Leverage a food tour. This is my favorite method to engage with other food-obsessed travelers and familiarize oneself with the cuisine canon unique to a new spot. The most worthwhile food tours will present some background and history of the roots of the notable dishes that will add richness to the experience, so do a little research and read reviews. Schedule a tour very early in the trip — like, a first full day early. This will ground you with a basic understanding of the ordering protocol, provide you a chance to practice some of those phrases you “learned” while the plane was taxiing to the gate, and introduce you to a few spots you may prefer to return to on the trip. Bonus, by striking up a conversation and befriending other group members and fellow culinary enthusiasts, you enhance your odds of finding dining companions for the remainder of your stay.

When in Rome...turn left at this sign.

Utilize an immersive service that specifically focuses on group dining. Services like EatWith, which launched in 2014, have the straightforward goal of providing authentic dining experiences and culinary discovery to travelers “one food experience at a time.” With operations in over 130 countries, travelers can sign-up to join dining experiences, cooking classes or food tours. Everything from a traditional Spanish dinner in the comfort of a family’s garden in Madrid to a farmer’s market tour in Budapest that dives deep on local produce and street foods. Unfortunately, I discovered this service late in my last trip (at the recommendation of a fellow solo diner!) and was not able to book a local dining experience - but I absolutely expect to book one wherever my next journey takes me. Already, similar immersive experiences are proliferating across travel services like Airbnb and others. Seek communal, or casual, dining establishments. The contemporary design elements of long wooden picnic-style tables with diners seated in nearby proximity to parties not their own is not limited to the hip neighborhoods of the States. Communal dining has found acceptance in neighborhoods across the world and, with the emergence of crowdsourced restaurant reviews along with no shortage of accompanying interior photographs, it is easy to locate these spots that give way to a more relaxed setting. Think that open floor plan layout at your office that you hate…but only now you love it because you’re enjoying a plate of caponata and a glass of red instead of sending emails and averting your coworkers! Also, consider casual dining establishments that coat check the fuss but still deliver the fine. It has become common for cafes and gastropubs to extend hours and fill-out menus with more robust offerings throughout the day.


Cheeky currywurst in Berlin

Bring along a silent “companion.” While I certainly encourage savoring the experience and flavors on the local cuisine, that does not mean that inevitable downtime of waiting to order, waiting for your meal to be prepped, and then waiting for the check, need be unproductive time. Bring along that novel on the location you are halfway through or a notebook to plan for the following day. Plus, if writing or journaling is your thing, a notebook allows for real-time capturing of your sensory experience and tasting notes. Carry a “marker.” This is an addendum to the last piece of advice. When dining solo, you lose the benefit of a physical presence at your table or seat should you need to step away for a moment. The last thing you want if an unintended spill or splash requires a quick run to wash-up is to return and find the unknowing waitstaff has cleared the remainder of your plate and seated the next guest. By having a book, journal or bag along with you - it can stay behind as a visual reminder that you have not split without paying your bill. Keep things in perspective. Above all, remember this. Most people are consumed with…themselves. While we all have unavoidable thoughts run through our minds that “everyone is looking and wondering what is wrong with me,” that in itself is only proof of this fact. Most diners surrounding you are more worried about that meeting they have tomorrow morning, is the babysitter ransacking the fridge or, most likely, what their strategy is for avoiding the check when it arrives at the table. Try to enjoy the moment and be mindful that the only one really paying attention to you is yourself.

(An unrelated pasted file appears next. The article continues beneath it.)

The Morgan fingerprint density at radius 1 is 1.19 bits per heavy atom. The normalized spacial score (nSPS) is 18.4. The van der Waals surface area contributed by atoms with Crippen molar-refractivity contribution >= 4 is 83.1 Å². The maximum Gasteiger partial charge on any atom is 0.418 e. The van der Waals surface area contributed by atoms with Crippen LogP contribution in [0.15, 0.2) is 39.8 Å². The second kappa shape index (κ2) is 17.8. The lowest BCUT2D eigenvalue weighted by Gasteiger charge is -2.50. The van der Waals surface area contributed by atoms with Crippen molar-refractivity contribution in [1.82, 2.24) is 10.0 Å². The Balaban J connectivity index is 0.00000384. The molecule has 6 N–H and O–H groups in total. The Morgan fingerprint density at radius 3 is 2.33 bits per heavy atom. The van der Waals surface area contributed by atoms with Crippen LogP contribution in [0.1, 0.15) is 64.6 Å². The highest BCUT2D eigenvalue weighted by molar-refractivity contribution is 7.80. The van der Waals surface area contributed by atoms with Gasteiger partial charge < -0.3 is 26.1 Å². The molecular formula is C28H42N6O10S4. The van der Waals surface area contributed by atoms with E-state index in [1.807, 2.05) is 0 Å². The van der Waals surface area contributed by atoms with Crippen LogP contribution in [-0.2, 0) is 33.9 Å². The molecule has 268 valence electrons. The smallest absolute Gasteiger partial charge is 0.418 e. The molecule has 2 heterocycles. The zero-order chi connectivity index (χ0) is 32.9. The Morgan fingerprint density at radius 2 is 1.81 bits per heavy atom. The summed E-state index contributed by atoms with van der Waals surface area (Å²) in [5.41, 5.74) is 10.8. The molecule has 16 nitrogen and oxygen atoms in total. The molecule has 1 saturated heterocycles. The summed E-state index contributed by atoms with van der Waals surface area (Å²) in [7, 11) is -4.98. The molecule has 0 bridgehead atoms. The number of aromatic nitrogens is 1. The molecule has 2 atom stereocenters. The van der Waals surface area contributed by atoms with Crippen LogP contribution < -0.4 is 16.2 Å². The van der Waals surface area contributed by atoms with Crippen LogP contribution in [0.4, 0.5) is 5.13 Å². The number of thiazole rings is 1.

Jamón and olive oil spread in Madrid

It is entirely possible that none of the solutions above may seem attractive. Or, perhaps, the particular mood or exhaustiveness of a day exploring a new city runs counter to immersing oneself again in the presence of others. In this case, fully engage yourself in the sense of enjoyment of local cuisine the way most actual locals would - with a meal at home. A favorite, and most economical, approach of mine to enjoying authentic constructed delicacies is a stop into the neighborhood grocer, or street market, upon arrival. Stock up a basket with a few perishables, take a few chances on interesting looking items with barely discernible labels and inquire with the shop purveyor for what they recommend. Using these tactics, I am generally able to cobble an impressive menu. An in-home preparation is also where my inclination for booking home-sharing services, like Airbnb, truly delivers. Modestly stock up the kitchen with some meats, cheeses, a loaf and bottle of wine, and you are set. Repurpose that mid-day recess, or a relaxing evening after exploring a city, to savor you proudly foraged bounty.

The perfect Parisienne picnic

Tear into a just-baked baguette streaked with velvety rich French butter. Pair that with a silky pâté, sliced jambon, and a glass of fragrantly clean Bordeaux. Carry it all to the terrace of your accommodations overlooking the bustling avenues of the Left Bank, or the serpentine slopes of Montmartre. Wrapped in this orchestra of chattering street sounds below, soak in the sights of the surrounding amber lights of nearby windows that resemble summer fireflies at sundown - granting inevitable peeks of local neighborhood still-life. Breathe in the enticing aroma of the unapologetically aromatic beef stew being produced by the resident below. Comfortably slide into the memories of all you encountered and learned that day in whichever glorious place you are temporarily calling home and recognize that solo dining or not, you are never actually alone.

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© 2020 by John C. Jordan Photography